Clinical lab testing titan Quest Diagnostics acknowledged in a press release on Monday that an “unauthorized user” had gained access to personal information on around 11.9 million customers, including some financial and medical data.
Per NBC News, news of the breach comes via way of a Securities and Exchange Commission filing in which Quest wrote that American Medical Collection Agency (AMCA), which provides billing collection services to Quest contractor Optum 360, had notified it of the breach in mid-May. NBC wrote that Quest said AMCA’s web payments page had possibly been compromised from Aug. 1, 2018 to March 30, 2019.
In its statement, Quest wrote that compromised information could include “certain financial data,” Social Security numbers, and some medical material—but not the results of laboratory tests on patients. It also wrote the extent of the breach remained unclear:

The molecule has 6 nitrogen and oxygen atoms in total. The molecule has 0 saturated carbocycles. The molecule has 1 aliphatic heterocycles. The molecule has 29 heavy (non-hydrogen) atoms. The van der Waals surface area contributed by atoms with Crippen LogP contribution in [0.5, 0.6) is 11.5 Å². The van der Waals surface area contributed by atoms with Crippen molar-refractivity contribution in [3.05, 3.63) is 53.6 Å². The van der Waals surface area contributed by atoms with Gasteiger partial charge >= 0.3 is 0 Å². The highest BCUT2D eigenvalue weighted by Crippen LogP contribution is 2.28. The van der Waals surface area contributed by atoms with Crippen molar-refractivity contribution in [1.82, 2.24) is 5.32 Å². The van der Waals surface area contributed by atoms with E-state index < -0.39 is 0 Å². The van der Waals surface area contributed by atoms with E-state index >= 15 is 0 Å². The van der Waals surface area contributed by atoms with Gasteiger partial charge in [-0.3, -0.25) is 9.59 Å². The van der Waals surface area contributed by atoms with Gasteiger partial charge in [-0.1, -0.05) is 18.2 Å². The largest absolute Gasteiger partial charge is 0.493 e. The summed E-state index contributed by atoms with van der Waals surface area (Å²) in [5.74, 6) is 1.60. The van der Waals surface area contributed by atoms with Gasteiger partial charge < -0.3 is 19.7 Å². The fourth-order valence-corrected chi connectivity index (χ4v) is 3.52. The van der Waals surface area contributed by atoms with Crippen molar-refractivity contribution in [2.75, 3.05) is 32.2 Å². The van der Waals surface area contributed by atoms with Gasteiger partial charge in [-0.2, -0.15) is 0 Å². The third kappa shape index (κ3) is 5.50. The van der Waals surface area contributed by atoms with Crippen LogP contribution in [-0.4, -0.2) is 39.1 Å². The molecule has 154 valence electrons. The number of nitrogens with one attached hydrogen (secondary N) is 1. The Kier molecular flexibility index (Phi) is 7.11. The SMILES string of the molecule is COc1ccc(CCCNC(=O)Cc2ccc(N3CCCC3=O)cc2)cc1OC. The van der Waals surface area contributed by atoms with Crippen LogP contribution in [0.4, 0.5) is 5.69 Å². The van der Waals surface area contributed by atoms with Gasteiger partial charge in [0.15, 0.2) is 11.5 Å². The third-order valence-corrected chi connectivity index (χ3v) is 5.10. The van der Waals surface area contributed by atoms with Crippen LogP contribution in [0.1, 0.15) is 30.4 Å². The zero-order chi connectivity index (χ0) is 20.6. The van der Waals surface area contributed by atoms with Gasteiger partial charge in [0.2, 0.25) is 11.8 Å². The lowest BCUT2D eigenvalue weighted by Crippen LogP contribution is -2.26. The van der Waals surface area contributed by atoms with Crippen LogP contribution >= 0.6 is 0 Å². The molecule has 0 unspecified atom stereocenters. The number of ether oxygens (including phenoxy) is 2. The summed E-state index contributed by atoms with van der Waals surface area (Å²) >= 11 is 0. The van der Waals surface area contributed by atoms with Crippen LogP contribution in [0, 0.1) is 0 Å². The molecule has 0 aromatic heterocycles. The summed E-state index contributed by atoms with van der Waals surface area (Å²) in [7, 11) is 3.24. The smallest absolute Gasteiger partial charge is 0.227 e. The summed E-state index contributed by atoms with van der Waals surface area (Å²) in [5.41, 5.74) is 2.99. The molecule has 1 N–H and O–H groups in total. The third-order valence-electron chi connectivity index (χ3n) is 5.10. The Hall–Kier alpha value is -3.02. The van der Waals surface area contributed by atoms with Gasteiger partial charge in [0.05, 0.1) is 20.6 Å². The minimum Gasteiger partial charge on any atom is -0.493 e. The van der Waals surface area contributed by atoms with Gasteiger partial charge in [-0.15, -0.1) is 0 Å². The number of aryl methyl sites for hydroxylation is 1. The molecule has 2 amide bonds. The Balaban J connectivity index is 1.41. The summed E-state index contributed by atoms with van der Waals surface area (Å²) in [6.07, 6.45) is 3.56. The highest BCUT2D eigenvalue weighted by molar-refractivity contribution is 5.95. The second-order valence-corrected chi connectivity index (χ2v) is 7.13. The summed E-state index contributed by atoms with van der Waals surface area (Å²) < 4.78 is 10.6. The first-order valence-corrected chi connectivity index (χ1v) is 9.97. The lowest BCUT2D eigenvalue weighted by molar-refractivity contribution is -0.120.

AMCA believes this information includes personal information, including certain financial data, Social Security numbers, and medical information, but not laboratory test results.
AMCA has not yet provided Quest or Optum360 detailed or complete information about the AMCA data security incident, including which information of which individuals may have been affected. And Quest has not been able to verify the accuracy of the information received from AMCA.
Quest added that it had “suspended” sending collections requests to AMCA. According to the Wall Street Journal, a spokesperson for Optum360 parent company UnitedHealth said their Optum360 systems were unaffected by the breach.